The Great Beauty

Maggie Cheung, NYC, 10/1/00

Maggie Cheung, NYC, 10/1/00

Glamorous, with physical grace and a hypnotic voice (in five languages), the iconic Chinese actress Maggie Cheung, fits seamlessly into both contemporary and period roles. Born in Hong Kong to parents from Shanghai, she began her career in beauty pageants and as a model. Her earliest films were fluffy romantic comedies, churned out by the Hong Kong studio system, but by 1987, she was working with action master Jackie Chan. And another artistic association, begun at the same time, with the great director Wong Kar-Wai, resulted in a profound body of work.

Beginning with Wong’s debut feature, “As Tears Go By” (1988), they made five emotionally resonant and visually glorious films together, four shot by the brilliant cinematographer Christopher Doyle, including “In the Mood for Love” (2000), an atmospheric study of longing, and a masterpiece.

“Maggie Cheung: Center Stage,” a 20-film retrospective at Metrograph, will open on Thursday, December 8 and run through Wednesday, December 21. The films, all 35mm prints, include her work with Wong, two Jackie Chan films, Olivier Assayas’s “Irma Vep” (1996) and “Clean” (2004). Another highlight (and the film that gives the series its title), is Stanley Kwan’s multi-layered doc/fiction hybrid, “Center Stage” (1991). Cheung, sublime, incarnates the pre-revolutionary Shanghainese silent screen goddess Ruan Ling-yu, who committed suicide at 25, in the wake of a devastating scandal.

Stanley Kwan, NYC, 6/17/02

Stanley Kwan, NYC, 6/17/02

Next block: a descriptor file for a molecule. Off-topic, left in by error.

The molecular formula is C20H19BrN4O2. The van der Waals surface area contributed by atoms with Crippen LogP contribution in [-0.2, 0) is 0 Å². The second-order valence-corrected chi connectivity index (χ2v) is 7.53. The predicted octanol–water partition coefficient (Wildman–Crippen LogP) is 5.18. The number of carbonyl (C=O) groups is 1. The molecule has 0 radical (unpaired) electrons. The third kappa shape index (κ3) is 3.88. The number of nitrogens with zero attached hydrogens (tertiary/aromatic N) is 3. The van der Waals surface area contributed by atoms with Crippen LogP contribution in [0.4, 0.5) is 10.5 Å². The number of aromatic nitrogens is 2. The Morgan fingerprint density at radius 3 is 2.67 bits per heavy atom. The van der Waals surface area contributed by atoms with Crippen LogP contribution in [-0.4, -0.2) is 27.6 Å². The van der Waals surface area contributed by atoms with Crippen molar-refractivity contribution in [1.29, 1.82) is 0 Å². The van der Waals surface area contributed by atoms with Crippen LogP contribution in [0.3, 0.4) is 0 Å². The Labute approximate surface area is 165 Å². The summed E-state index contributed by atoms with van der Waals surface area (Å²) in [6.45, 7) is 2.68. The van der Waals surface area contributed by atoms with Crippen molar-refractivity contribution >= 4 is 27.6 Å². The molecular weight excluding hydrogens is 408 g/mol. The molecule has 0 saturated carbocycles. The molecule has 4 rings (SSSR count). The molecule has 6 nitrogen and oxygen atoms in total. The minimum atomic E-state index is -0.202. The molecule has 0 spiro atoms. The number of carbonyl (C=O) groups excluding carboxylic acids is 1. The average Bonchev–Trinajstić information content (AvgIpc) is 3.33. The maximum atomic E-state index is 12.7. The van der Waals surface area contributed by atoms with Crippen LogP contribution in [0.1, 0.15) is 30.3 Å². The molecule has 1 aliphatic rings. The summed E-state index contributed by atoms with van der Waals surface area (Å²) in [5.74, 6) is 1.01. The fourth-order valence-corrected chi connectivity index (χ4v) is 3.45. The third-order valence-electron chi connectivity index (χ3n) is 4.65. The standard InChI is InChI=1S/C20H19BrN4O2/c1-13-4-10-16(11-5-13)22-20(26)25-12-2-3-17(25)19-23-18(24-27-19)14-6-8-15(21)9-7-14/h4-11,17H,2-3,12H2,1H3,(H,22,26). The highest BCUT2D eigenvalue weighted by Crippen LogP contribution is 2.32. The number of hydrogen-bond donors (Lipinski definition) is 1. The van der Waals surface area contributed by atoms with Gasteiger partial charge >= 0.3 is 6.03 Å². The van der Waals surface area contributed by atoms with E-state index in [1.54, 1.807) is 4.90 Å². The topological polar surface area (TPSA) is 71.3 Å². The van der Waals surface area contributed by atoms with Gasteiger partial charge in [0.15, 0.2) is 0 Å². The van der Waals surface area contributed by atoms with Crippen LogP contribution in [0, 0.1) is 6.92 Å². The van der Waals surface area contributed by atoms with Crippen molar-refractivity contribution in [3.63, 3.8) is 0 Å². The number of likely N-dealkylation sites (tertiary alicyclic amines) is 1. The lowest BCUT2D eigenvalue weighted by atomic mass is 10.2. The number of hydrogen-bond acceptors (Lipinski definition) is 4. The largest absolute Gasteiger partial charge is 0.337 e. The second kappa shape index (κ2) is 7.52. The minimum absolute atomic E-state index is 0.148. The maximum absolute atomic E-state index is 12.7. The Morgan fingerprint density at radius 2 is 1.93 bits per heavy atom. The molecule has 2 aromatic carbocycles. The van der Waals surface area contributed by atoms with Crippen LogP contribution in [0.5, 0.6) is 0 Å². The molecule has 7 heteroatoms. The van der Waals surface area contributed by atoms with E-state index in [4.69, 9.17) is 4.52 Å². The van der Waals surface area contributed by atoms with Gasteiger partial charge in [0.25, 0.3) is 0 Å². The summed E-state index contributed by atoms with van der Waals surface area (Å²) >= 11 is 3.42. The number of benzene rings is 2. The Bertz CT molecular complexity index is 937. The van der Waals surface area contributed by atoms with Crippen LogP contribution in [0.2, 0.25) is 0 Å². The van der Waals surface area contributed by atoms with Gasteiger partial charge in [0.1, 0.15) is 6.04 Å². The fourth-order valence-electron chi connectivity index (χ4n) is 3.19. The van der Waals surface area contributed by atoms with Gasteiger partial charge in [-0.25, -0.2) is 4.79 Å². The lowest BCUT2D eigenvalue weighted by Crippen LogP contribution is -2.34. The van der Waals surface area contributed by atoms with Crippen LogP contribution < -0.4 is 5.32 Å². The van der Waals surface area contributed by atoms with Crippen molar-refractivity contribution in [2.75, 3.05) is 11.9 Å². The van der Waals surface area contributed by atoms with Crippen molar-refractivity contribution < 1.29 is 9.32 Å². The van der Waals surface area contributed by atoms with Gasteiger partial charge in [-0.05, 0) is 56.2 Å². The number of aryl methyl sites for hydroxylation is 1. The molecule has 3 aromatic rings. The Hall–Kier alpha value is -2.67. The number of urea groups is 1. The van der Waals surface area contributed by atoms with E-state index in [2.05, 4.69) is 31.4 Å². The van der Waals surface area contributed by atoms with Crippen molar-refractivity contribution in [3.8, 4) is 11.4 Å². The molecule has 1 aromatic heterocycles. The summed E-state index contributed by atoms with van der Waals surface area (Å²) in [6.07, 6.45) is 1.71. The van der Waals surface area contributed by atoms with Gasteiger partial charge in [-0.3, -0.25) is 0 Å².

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“Another Frontier Wit” & “Little Lady”

Robert Altman, NYC, 8/19/03

Robert Altman, NYC, 8/19/03

Director Robert Altman’s incomparable, (oft-labeled) revisionist western, “McCabe & Mrs. Miller” (1971), begins with a lone horseman arriving at a muddy  frontier town, Presbyterian Church, in a cold rain. A bearded (and very handsome) John McCabe (Warren Beatty), seemingly wrapped in a brown bear, and wearing a bowler, dismounts and enters Sheehan’s saloon, to meet and deal a few hands of poker for the locals. The action is accompanied by the legendary Leonard Cohen’s “The Stranger Song” (“he wants to trade the game he knows for shelter”). The melancholy mood is set.

(Cohen’s songs on the soundtrack also include “Sisters of Mercy” and “Winter Lady,”  which, with their atmospheric music and lyrics, simultaneously cryptic/evocative and precisely attuned to Altman’s proceedings, seem as if they were commissioned for the film, but are from the great songwriter’s 1967 debut album. And I always feel a little stoned when I hear them.)

McCabe, maybe a crack gambler, feared gunfighter and once known by the nickname Pudgy (or maybe not), decides to put down roots, establishing his business, McCabe’s House of Fortune–gambling, saloon and whorehouse–as the town grows from a few rough buildings and the church. A zinc mining operation starts digging.

Constance Miller (Julie Christie) arrives from Bear Paw, with a shipment of McCabe’s female employees. Unamused by his banter (she sarcastically dubs him “another frontier wit”), and perceiving that he’s more swagger than smarts and strategy, convinces him to take her on as his partner, working as his madam (also available for the right price, $5–this is 1902). She’s ethereally beautiful, her face surrounded by angel curls, disguising her steeliness. A foot taller, and antique courtly, McCabe calls her “little lady.”

Business is good (happy hookers, happy drunks, and an undefined personal relationship develops between McCabe and Mrs. Miller), so good that the mining company sends representatives to buy McCabe out. His miscalculation of the worth of his business and of his corporate adversary, leads to a shoot-out in a near white-out, as the church burns, and Mrs. Miller drifts off into her opium dream.

McCabe and Mrs. Miller was shot in sequence, (and largely improvised), the sets/town built as the filming progressed. Despite the dreary winter landscape, the remote location near Vancouver, photographed (underexposed using the flashing technique) by the master cinematographer Vilmos Zsigmond, has a rough and mythic beauty. “The whole idea was to make some old faded pictures.”

“McCabe & Mrs. Miller” opens today in a new 4K restoration at Film Forum for a one-week run.